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Captain Horatio ROSS (Scottish, 1801-1886) "Fir trees on the banks of Dornochs Firth between Ardgay and Fearn", 1850s Waxed paper negative 27.9 x 35.2 cm

Captain Horatio Ross (Scottish, 1801-1886)
"Fir trees on the banks of Dornochs Firth between Ardgay and Fearn", 1850s
Waxed paper negative
27.9 x 35.2 cm

Near the top of Scotland, in the Highlands, cuts the Dornochs Firth (traditionally called the Firth of Tain).  The last major inlet on the east side of the country, at its entrance to the North Sea the waterway is fifteen miles wide.  It narrows rapidly towards the west, finally reaching Ardgay, the site of a 19th century cattle market, about fifteen miles inland. In 1853, Horatio Ross sold Rossie Castle, the house and estate inherited from his father, and took up residence in Gladfield House and Dibdale Lodge, both in Bonar Bridge, about a mile north of Ardgay.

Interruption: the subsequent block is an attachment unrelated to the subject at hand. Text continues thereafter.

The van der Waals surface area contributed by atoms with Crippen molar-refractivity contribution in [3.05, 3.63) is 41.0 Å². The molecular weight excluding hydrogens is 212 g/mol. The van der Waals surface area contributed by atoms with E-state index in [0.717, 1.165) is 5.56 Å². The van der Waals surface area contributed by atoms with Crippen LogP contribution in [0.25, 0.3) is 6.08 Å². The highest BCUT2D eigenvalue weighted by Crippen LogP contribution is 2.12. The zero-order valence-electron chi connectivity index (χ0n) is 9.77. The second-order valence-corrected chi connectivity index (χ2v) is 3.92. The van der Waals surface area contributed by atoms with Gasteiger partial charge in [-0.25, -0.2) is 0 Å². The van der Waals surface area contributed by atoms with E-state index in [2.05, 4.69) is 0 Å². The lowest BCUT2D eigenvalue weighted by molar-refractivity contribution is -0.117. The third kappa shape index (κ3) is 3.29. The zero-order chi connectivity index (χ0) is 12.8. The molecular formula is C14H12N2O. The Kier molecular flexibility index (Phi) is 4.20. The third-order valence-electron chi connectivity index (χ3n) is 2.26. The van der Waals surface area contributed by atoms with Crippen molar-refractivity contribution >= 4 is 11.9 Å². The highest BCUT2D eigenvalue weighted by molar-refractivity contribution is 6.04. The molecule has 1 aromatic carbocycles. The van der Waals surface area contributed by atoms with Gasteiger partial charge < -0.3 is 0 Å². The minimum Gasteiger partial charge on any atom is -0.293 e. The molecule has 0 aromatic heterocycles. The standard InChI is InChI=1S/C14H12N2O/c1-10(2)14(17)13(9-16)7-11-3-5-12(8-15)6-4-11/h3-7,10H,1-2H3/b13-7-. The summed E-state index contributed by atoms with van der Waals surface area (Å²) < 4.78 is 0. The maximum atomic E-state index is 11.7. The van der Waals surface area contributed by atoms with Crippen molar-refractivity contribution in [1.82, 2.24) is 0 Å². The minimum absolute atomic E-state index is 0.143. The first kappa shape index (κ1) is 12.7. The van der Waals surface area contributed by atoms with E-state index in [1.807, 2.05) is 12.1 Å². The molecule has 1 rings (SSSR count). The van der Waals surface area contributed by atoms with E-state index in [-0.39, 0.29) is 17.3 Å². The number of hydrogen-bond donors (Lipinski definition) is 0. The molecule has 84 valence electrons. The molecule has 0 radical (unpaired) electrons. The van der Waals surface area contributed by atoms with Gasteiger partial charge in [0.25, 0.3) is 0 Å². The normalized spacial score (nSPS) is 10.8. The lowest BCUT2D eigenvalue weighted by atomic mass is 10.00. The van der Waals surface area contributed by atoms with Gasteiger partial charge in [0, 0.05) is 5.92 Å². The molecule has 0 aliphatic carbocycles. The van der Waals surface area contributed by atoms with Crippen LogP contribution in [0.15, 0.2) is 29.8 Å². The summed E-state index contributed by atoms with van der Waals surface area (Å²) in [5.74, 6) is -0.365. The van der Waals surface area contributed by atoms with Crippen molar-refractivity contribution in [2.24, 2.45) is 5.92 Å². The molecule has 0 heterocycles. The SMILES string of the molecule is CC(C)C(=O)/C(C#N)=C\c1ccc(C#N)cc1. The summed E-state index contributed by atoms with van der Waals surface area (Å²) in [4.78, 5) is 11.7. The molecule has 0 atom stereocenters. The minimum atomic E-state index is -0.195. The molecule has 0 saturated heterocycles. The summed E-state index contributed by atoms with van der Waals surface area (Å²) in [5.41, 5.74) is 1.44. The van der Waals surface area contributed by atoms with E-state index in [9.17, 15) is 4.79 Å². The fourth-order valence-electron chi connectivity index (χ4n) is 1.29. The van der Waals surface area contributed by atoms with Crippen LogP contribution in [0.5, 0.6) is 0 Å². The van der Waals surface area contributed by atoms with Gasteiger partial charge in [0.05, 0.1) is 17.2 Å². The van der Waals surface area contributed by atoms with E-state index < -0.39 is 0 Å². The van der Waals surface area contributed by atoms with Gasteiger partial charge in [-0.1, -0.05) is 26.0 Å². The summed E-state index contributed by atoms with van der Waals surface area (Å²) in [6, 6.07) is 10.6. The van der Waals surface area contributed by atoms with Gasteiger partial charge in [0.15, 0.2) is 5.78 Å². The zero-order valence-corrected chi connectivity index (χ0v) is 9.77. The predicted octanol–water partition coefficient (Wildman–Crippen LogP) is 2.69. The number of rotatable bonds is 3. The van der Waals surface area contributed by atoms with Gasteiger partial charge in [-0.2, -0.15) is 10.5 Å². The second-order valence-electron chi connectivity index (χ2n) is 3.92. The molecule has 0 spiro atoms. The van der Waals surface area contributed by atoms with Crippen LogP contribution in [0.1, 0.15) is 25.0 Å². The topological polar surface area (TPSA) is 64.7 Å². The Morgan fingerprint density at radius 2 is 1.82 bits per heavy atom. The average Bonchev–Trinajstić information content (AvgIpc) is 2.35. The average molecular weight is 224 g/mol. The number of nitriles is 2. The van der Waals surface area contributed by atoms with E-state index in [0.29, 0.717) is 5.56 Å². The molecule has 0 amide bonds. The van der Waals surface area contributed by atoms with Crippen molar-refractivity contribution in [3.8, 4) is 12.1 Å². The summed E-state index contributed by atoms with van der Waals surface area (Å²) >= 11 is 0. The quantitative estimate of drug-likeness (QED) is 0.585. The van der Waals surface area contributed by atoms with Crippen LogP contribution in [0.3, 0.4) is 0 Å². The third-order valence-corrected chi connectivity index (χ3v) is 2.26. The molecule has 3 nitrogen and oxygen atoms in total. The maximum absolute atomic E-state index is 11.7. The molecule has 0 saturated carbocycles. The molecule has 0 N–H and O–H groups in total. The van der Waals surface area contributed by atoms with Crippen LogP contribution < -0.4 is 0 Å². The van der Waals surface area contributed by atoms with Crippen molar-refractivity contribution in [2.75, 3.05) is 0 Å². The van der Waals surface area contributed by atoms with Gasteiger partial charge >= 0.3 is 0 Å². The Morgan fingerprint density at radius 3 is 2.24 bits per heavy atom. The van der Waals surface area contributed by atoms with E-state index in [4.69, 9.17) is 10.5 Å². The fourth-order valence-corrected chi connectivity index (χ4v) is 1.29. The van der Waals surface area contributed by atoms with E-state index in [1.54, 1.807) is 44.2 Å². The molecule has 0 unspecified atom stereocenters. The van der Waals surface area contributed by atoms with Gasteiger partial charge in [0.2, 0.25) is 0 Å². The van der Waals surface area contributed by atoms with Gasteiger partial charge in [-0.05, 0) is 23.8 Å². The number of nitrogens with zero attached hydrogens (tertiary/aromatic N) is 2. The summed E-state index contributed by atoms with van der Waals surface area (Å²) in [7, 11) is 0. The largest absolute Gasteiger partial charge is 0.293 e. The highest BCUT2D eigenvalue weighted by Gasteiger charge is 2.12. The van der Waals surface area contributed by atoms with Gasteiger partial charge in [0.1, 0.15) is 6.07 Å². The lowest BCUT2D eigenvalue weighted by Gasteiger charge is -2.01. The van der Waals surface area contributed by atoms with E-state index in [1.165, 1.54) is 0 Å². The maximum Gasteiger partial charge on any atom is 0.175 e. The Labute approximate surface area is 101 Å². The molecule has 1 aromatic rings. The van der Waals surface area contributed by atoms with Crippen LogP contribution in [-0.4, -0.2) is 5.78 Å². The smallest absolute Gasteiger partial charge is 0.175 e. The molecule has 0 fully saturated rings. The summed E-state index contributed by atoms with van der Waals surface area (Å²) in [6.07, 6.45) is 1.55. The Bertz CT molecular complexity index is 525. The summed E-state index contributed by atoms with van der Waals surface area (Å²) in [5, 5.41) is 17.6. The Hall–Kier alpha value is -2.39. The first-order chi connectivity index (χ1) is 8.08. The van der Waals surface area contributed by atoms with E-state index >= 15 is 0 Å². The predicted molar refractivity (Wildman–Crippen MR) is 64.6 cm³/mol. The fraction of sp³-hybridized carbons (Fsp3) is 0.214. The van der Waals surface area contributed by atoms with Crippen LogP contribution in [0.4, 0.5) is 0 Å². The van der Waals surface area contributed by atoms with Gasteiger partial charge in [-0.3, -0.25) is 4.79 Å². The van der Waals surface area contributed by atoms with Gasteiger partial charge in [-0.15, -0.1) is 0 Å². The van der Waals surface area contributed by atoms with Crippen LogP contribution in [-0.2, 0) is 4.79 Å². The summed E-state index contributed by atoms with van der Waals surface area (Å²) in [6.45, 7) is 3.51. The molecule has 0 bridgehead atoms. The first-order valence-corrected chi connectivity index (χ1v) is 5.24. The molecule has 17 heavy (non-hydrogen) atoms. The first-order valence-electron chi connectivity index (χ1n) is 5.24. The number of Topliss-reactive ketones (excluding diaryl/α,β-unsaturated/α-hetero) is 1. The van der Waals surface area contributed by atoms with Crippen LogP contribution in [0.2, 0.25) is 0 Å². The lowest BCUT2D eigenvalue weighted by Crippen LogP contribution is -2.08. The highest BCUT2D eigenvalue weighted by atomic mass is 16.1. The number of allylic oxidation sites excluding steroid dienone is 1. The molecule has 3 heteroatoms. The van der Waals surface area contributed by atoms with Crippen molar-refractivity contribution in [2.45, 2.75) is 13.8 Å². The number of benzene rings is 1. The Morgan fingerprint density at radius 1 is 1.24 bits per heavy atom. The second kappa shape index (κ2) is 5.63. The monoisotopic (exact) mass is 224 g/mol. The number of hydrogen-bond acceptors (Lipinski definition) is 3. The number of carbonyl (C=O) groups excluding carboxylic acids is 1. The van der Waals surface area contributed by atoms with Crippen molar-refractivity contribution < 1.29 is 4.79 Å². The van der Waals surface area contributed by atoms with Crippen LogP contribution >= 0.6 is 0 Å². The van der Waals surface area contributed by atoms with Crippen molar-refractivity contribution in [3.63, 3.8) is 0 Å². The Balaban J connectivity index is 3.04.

This view would have been within an easy ride of his residence. Why these particular fir trees intrigued Ross is unknown, but the pictorial composition is powerful, with the trees framing the distant view of the Firth.  He might have taken it from the north bank, nearest his home, but Fearn is on the south bank, so his title encourages the thought that it was taken from there.  If so, the general view that Ross took in this image was looking towards Skibo Castle, later the home of Andrew Carnegie (and more recently the site of Madonna’s wedding). The title is inscribed on a salt print in an album in a private collection.